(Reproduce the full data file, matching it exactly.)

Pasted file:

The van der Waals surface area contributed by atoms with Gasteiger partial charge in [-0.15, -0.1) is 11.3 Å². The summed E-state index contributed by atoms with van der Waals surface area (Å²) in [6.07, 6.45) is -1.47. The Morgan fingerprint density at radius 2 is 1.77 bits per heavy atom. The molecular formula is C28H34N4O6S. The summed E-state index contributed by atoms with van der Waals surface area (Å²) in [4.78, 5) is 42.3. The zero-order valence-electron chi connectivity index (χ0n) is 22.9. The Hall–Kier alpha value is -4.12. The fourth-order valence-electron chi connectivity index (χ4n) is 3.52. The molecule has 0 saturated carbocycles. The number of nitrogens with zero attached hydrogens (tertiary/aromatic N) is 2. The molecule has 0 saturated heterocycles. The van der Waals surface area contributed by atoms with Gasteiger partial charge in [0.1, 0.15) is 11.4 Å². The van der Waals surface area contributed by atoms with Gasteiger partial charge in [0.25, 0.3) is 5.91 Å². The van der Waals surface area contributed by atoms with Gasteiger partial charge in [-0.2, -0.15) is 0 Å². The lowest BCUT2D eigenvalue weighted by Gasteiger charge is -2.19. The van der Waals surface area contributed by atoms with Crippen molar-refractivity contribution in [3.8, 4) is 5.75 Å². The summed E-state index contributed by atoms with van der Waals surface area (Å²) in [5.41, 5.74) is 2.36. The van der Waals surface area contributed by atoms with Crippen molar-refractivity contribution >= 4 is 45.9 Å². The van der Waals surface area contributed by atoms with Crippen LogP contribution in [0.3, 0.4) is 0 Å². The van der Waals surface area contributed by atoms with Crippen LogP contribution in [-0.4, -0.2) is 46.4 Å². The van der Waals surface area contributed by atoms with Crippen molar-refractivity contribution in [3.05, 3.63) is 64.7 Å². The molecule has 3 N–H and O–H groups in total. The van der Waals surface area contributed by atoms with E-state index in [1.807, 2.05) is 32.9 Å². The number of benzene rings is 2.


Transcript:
The van der Waals surface area contributed by atoms with Gasteiger partial charge in [-0.15, -0.1) is 11.3 Å². The summed E-state index contributed by atoms with van der Waals surface area (Å²) in [6.07, 6.45) is -1.47. The Morgan fingerprint density at radius 2 is 1.77 bits per heavy atom. The molecular formula is C28H34N4O6S. The summed E-state index contributed by atoms with van der Waals surface area (Å²) in [4.78, 5) is 42.3. The zero-order valence-electron chi connectivity index (χ0n) is 22.9. The Hall–Kier alpha value is -4.12. The fourth-order valence-electron chi connectivity index (χ4n) is 3.52. The molecule has 0 saturated carbocycles. The number of nitrogens with zero attached hydrogens (tertiary/aromatic N) is 2. The molecule has 0 saturated heterocycles. The van der Waals surface area contributed by atoms with Gasteiger partial charge in [0.1, 0.15) is 11.4 Å². The van der Waals surface area contributed by atoms with Gasteiger partial charge in [0.25, 0.3) is 5.91 Å². The van der Waals surface area contributed by atoms with Gasteiger partial charge in [-0.2, -0.15) is 0 Å². The lowest BCUT2D eigenvalue weighted by Gasteiger charge is -2.19. The van der Waals surface area contributed by atoms with Crippen molar-refractivity contribution in [3.8, 4) is 5.75 Å². The summed E-state index contributed by atoms with van der Waals surface area (Å²) in [5.41, 5.74) is 2.36. The van der Waals surface area contributed by atoms with Crippen molar-refractivity contribution >= 4 is 45.9 Å². The van der Waals surface area contributed by atoms with Crippen LogP contribution in [0.3, 0.4) is 0 Å². The van der Waals surface area contributed by atoms with Crippen LogP contribution in [-0.4, -0.2) is 46.4 Å². The van der Waals surface area contributed by atoms with Crippen molar-refractivity contribution in [3.05, 3.63) is 64.7 Å². The molecule has 3 N–H and O–H groups in total. The van der Waals surface area contributed by atoms with E-state index in [1.807, 2.05) is 32.9 Å². The number of benzene rings is 2.